• Britain ‘one of the most frugal’ for work benefits in Europe, survey finds

  • 18 Feb 2016
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Glassdoor study looks at sick pay and maternity leave

A pan-European study of benefits including sick pay and maternity leave has revealed that the UK has one of the “most frugal” benefits offerings out of 14 European countries.

Glassdoor research showed the UK ranks in the bottom three for maternity and paternity entitlement, annual leave, sick pay and unemployment benefits with only Ireland and Switzerland ranked lower.

Countries with the most generous in-work and welfare benefits were Denmark, France and Spain, according to the report titled ‘Which countries in Europe offer fairest paid leave and unemployment benefits?’.

When it came to in-work benefits like sick pay the Netherlands was found to be the most generous where employees can be absent for up to 104 weeks and receive 70 per cent of their wages for the whole period.

Germany also offers high value sickness benefits where workers can be absent for 78 weeks and receive 100 per cent of their wages for the first six weeks.

In comparison, the UK was one of the least generous countries, offering a flat rate of around £88 a week. 

In terms of maternity pay, all EU countries offer a statutory minimum of 14 weeks paid leave.

However, this is one area where British workers faired better in terms of time off the UK offers the most leave at 52 weeks, with Ireland coming second offering 42 weeks but not all of this is paid.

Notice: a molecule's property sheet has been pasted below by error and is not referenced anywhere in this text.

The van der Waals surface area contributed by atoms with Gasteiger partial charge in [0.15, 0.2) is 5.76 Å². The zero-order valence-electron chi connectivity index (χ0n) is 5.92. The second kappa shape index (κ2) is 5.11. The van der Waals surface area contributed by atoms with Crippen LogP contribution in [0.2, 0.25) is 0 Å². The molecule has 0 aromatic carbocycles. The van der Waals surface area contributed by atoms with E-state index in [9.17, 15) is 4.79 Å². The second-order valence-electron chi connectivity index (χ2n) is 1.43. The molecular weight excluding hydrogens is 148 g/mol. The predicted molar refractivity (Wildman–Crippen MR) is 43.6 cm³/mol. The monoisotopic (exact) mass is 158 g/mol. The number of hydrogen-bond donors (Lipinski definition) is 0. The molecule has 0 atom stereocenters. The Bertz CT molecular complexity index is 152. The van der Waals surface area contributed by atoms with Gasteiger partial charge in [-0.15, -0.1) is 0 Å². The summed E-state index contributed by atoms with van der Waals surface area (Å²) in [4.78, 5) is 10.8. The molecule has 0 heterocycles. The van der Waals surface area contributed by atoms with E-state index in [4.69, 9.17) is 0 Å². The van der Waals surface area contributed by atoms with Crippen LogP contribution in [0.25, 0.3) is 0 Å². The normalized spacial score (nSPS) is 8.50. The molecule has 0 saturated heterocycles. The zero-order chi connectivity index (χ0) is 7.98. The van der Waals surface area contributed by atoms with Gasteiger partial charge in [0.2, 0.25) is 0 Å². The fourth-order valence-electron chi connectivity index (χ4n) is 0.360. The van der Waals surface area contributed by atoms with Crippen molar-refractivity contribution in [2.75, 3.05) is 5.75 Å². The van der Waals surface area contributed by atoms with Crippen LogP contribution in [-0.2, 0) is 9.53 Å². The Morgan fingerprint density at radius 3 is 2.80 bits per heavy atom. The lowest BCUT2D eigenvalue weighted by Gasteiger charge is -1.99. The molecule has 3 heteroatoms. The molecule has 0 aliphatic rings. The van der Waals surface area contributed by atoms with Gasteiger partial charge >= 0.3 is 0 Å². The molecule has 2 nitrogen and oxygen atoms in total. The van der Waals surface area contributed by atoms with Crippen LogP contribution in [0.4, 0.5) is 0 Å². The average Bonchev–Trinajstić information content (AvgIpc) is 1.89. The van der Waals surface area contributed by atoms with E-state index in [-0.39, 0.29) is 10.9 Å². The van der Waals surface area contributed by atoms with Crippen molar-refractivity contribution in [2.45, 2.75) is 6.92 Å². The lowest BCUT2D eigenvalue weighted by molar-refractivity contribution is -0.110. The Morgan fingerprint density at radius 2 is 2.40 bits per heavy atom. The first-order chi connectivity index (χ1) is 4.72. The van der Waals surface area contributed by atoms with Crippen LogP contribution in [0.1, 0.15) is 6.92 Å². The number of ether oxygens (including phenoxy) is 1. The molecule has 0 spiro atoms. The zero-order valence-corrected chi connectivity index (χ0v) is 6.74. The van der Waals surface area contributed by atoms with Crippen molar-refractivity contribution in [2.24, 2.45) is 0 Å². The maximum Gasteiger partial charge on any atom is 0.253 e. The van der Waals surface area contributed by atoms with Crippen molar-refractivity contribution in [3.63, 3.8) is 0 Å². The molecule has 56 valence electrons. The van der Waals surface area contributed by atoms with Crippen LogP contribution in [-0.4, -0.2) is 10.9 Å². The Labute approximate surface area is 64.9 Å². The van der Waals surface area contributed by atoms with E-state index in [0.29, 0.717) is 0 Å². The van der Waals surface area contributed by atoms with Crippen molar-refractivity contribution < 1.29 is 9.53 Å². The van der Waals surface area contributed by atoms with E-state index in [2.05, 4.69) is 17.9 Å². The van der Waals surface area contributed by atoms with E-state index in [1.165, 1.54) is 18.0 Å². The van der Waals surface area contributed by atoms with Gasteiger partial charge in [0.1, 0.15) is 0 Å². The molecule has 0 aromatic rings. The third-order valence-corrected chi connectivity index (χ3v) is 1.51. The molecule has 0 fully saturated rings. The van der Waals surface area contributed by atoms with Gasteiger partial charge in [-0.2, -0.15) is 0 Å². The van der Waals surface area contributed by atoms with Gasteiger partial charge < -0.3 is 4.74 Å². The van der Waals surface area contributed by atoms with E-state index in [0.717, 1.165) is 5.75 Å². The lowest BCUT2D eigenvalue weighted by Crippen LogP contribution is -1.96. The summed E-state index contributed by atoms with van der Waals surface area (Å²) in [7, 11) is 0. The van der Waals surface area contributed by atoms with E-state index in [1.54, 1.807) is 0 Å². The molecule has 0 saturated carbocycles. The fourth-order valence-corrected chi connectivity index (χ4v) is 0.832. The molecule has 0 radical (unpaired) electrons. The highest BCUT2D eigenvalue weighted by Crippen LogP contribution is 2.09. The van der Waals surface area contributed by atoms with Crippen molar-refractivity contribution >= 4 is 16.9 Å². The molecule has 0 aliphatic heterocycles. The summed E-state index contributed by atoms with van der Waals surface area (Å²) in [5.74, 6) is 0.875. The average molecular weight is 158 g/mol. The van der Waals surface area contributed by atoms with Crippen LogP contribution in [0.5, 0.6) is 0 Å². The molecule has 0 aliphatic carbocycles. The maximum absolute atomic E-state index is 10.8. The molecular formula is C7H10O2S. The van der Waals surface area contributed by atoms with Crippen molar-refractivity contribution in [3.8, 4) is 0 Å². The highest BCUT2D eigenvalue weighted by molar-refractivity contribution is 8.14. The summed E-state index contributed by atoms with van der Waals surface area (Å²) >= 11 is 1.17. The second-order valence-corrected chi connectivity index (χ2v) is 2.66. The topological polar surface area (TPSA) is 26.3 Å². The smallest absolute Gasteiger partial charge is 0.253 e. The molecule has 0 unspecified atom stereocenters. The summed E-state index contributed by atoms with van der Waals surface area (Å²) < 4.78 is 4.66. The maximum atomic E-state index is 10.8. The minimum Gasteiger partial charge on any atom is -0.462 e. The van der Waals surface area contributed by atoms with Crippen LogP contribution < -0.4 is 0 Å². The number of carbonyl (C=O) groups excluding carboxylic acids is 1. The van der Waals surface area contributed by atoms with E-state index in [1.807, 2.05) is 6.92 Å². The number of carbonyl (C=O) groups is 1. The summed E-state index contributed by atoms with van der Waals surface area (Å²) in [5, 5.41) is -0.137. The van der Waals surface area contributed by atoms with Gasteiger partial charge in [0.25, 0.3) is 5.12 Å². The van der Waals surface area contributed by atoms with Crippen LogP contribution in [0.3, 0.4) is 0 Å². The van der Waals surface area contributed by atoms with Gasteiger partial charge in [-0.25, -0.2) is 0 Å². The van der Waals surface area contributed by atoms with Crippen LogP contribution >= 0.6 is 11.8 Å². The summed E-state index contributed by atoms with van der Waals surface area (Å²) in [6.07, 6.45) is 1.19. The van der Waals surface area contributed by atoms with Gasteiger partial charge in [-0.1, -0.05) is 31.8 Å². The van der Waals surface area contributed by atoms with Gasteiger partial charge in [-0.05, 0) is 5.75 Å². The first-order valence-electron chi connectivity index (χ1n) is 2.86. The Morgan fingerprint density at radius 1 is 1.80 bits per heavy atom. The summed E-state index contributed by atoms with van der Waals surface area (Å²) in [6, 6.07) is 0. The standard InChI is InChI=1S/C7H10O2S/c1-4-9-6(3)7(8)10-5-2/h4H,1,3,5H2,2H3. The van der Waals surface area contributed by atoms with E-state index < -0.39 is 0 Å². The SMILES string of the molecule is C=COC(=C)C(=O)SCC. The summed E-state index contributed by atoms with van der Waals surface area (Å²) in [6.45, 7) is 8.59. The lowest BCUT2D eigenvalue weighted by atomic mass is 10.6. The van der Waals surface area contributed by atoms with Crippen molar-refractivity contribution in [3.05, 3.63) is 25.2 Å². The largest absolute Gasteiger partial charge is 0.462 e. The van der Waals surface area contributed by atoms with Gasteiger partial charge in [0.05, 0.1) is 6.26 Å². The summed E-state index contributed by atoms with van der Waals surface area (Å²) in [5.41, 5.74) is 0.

The most generous pay during maternity leave was found in Austria, Denmark, France, Germany, the Netherlands and Spain, where new mums receive 100 per cent of their earnings for the entire period.

The country offering the least maternity pay is Ireland with only 26 out of 42 weeks paid at a flat rate of €230 per week. In the UK, 39 of 52 weeks are paid with only the first six weeks at 90 per cent of earnings followed by £140 per week for the remaining period.

When it comes to paternity leave the UK trails other European countries offering just 10 days leave. Paternity leave does not come under EU regulation, so entitlements vary across the continent, however, in Finland new fathers receive a massive 45 working days off. In Spain paternity leave is 15 days, in France 11, while the Germans, Irish and Swiss offer no time off at all. 

Andrew Chamberlain, Glassdoor chief economist, said: “No governments have limitless budgets, but the general perception has always been that the UK provides a generous benefit scheme for all.

"We now have evidence to suggest that Britain is no longer an easy ride, especially when compared to its European neighbours. Denmark, France and Spain offer far better social benefits that support local workforces.

"For the UK, it could be argued that parental leave, sick pay and unemployment benefits are particularly meagre."

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  • It would be helpful for this article to be balanced by some information about how the benefits are paid for, i.e. what percentage of earnings are deducted in each country to fund the benefits available and how does this compare to UK NI contributions.